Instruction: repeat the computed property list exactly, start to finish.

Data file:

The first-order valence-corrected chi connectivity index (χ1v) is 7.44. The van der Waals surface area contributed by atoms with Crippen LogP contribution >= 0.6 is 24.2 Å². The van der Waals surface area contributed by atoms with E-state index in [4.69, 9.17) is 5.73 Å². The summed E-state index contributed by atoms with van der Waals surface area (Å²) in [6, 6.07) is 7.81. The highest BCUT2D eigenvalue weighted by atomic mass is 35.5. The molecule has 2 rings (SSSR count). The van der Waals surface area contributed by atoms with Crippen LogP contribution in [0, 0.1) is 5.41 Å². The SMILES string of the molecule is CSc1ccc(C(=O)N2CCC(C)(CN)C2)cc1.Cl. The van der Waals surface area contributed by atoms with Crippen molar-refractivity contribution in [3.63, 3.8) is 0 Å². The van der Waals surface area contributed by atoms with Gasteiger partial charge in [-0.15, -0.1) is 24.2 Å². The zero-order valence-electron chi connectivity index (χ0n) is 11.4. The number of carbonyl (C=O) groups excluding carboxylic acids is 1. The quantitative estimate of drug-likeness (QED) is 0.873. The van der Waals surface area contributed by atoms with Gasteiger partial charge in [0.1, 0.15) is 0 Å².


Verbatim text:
The first-order valence-corrected chi connectivity index (χ1v) is 7.44. The van der Waals surface area contributed by atoms with Crippen LogP contribution >= 0.6 is 24.2 Å². The van der Waals surface area contributed by atoms with E-state index in [4.69, 9.17) is 5.73 Å². The summed E-state index contributed by atoms with van der Waals surface area (Å²) in [6, 6.07) is 7.81. The highest BCUT2D eigenvalue weighted by atomic mass is 35.5. The molecule has 2 rings (SSSR count). The van der Waals surface area contributed by atoms with Crippen LogP contribution in [0, 0.1) is 5.41 Å². The SMILES string of the molecule is CSc1ccc(C(=O)N2CCC(C)(CN)C2)cc1.Cl. The van der Waals surface area contributed by atoms with Crippen molar-refractivity contribution in [3.63, 3.8) is 0 Å². The van der Waals surface area contributed by atoms with Gasteiger partial charge in [-0.15, -0.1) is 24.2 Å². The zero-order valence-electron chi connectivity index (χ0n) is 11.4. The number of carbonyl (C=O) groups excluding carboxylic acids is 1. The quantitative estimate of drug-likeness (QED) is 0.873. The van der Waals surface area contributed by atoms with Gasteiger partial charge in [0.1, 0.15) is 0 Å².